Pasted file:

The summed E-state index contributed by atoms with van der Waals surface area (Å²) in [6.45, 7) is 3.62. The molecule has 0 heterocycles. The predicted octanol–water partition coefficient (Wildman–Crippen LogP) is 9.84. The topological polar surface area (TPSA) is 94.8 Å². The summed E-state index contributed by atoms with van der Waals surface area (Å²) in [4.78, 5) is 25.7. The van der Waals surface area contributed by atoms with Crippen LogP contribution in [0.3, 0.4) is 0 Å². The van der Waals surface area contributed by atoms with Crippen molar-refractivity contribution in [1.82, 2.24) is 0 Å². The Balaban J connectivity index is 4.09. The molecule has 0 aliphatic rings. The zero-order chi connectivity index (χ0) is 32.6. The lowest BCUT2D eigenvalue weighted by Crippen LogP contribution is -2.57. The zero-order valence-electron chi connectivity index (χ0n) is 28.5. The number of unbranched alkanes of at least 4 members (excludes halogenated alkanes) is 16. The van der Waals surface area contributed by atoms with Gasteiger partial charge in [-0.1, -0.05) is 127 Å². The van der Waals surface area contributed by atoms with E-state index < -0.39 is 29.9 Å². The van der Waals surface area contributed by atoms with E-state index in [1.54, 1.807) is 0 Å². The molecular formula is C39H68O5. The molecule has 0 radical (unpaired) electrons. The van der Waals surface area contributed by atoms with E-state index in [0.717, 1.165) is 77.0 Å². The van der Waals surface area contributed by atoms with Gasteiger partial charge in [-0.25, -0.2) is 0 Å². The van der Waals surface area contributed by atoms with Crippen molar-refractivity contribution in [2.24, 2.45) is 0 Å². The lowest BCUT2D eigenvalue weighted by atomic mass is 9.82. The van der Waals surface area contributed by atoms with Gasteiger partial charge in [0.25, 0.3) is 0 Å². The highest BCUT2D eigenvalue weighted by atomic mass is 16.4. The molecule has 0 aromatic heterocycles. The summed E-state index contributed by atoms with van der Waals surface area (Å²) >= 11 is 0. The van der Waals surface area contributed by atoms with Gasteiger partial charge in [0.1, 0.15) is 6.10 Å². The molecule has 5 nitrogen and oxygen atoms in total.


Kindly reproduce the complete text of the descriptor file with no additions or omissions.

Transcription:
The summed E-state index contributed by atoms with van der Waals surface area (Å²) in [6.45, 7) is 3.62. The molecule has 0 heterocycles. The predicted octanol–water partition coefficient (Wildman–Crippen LogP) is 9.84. The topological polar surface area (TPSA) is 94.8 Å². The summed E-state index contributed by atoms with van der Waals surface area (Å²) in [4.78, 5) is 25.7. The van der Waals surface area contributed by atoms with Crippen LogP contribution in [0.3, 0.4) is 0 Å². The van der Waals surface area contributed by atoms with Crippen molar-refractivity contribution in [1.82, 2.24) is 0 Å². The Balaban J connectivity index is 4.09. The molecule has 0 aliphatic rings. The zero-order chi connectivity index (χ0) is 32.6. The lowest BCUT2D eigenvalue weighted by Crippen LogP contribution is -2.57. The zero-order valence-electron chi connectivity index (χ0n) is 28.5. The number of unbranched alkanes of at least 4 members (excludes halogenated alkanes) is 16. The van der Waals surface area contributed by atoms with Gasteiger partial charge in [-0.1, -0.05) is 127 Å². The van der Waals surface area contributed by atoms with E-state index < -0.39 is 29.9 Å². The van der Waals surface area contributed by atoms with E-state index in [1.54, 1.807) is 0 Å². The molecular formula is C39H68O5. The molecule has 0 radical (unpaired) electrons. The van der Waals surface area contributed by atoms with E-state index in [0.717, 1.165) is 77.0 Å². The van der Waals surface area contributed by atoms with Gasteiger partial charge in [-0.25, -0.2) is 0 Å². The van der Waals surface area contributed by atoms with Crippen molar-refractivity contribution in [2.24, 2.45) is 0 Å². The lowest BCUT2D eigenvalue weighted by atomic mass is 9.82. The van der Waals surface area contributed by atoms with Gasteiger partial charge in [0.25, 0.3) is 0 Å². The highest BCUT2D eigenvalue weighted by atomic mass is 16.4. The molecule has 0 aromatic heterocycles. The summed E-state index contributed by atoms with van der Waals surface area (Å²) >= 11 is 0. The van der Waals surface area contributed by atoms with Gasteiger partial charge in [0.1, 0.15) is 6.10 Å². The molecule has 5 nitrogen and oxygen atoms in total.